Marnie Kelly of Clyde is no stranger to weaving colourful yarns about her life.

Those yarns are now part of a repository of locals’ life stories stored at Central Stories in Alexandra, as part of the Central Otago Heritage Trust’s Oral Histories Project.

Ms Kelly, who counts founding artisan wool business Touch Yarns among her many achievements, initially sat down with project volunteer Jo Wilson to help her former neighbour practise during her training for the project.

That was in March, and the two recorded a second session in late June that has become part of the project collection.

Oral Histories Project manager Carolyn Squires said there were 37 recordings in the repository, another six in progress and a further 12 in the planning stages.

An initial two-year pilot project concluded at the end of August and further funding from the Central Lakes Trust has enabled the project to continue and expand, and more funds are being sought.

Interested parties can make an appointment to listen to the histories at Central Stories, and it is hoped that the collection will also be available online sometime soon.

Some recordings that specifically relate to Cromwell can also be heard at the Cromwell Museum.

The project offered a unique method of recording and sharing history with the wider community, Mrs Squires said.

“Generated by community volunteers, the collection creates a shared taonga [treasure] voice, endeavours and unique perspectives of the people of Central Otago across a range of eras, locations, occupations, and social and cultural experiences.”

Gathering tales . . . Project manager Carolyn Squires says the oral histories collection is a shared taonga (treasure) of Central Otago’s people. PHOTO: TRACIE BARRETT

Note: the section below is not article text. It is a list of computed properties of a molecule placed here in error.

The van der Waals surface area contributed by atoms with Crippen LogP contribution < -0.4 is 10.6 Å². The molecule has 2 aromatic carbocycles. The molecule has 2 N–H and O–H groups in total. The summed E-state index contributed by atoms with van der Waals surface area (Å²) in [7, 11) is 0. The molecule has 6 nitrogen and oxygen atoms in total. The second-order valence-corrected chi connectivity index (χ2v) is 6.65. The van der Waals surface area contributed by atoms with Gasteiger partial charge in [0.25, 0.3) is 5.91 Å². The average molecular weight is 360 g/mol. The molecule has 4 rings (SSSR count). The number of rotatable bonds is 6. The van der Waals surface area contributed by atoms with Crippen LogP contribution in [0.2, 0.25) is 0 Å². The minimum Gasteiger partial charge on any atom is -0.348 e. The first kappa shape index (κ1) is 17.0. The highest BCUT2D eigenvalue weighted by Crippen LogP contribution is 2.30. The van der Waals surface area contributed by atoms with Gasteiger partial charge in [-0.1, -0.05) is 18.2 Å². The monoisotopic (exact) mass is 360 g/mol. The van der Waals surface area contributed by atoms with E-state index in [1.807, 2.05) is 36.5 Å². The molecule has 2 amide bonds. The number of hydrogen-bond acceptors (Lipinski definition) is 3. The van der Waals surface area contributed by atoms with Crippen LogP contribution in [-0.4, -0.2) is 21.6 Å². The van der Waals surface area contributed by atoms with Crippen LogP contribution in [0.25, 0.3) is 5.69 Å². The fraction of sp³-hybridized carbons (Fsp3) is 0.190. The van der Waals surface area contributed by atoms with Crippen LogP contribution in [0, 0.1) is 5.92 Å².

Ms Kelly said she was happy to be interviewed for the project, having played historical tapes from Radio New Zealand to her patients while working in the occupational therapy department at Dunstan Hospital in the late 1980s.

“It brought so much joy to so many people’s faces,” she said.

Ms Wilson, who interviewed Ms Kelly, said the two-day training course gave her and 30 other volunteers a good grounding in how to interview and the kind of topics to raise.

Oral histories were valuable because they captured “an almost truer history”.

“You get to hear the person, the intonations, personal thoughts, their passions and recollections.

“Sometimes they’ll recall things that even they haven’t thought about for quite some time.”

Capturing Ms Kelly’s history may require another recording session in the future as the former nurse, businesswoman, renovator and avid craftswoman, who, while having retired from Touch Yarns three years ago after 27 years, still has plenty of energy to do more with her life.

Having completed her new home last year, then added a garage and loft, she had decided to run an Airbnb “to stop me getting bored”.

One cannot help but wonder if that will be enough to hold her focus.

“There might be another project in me yet,” she said.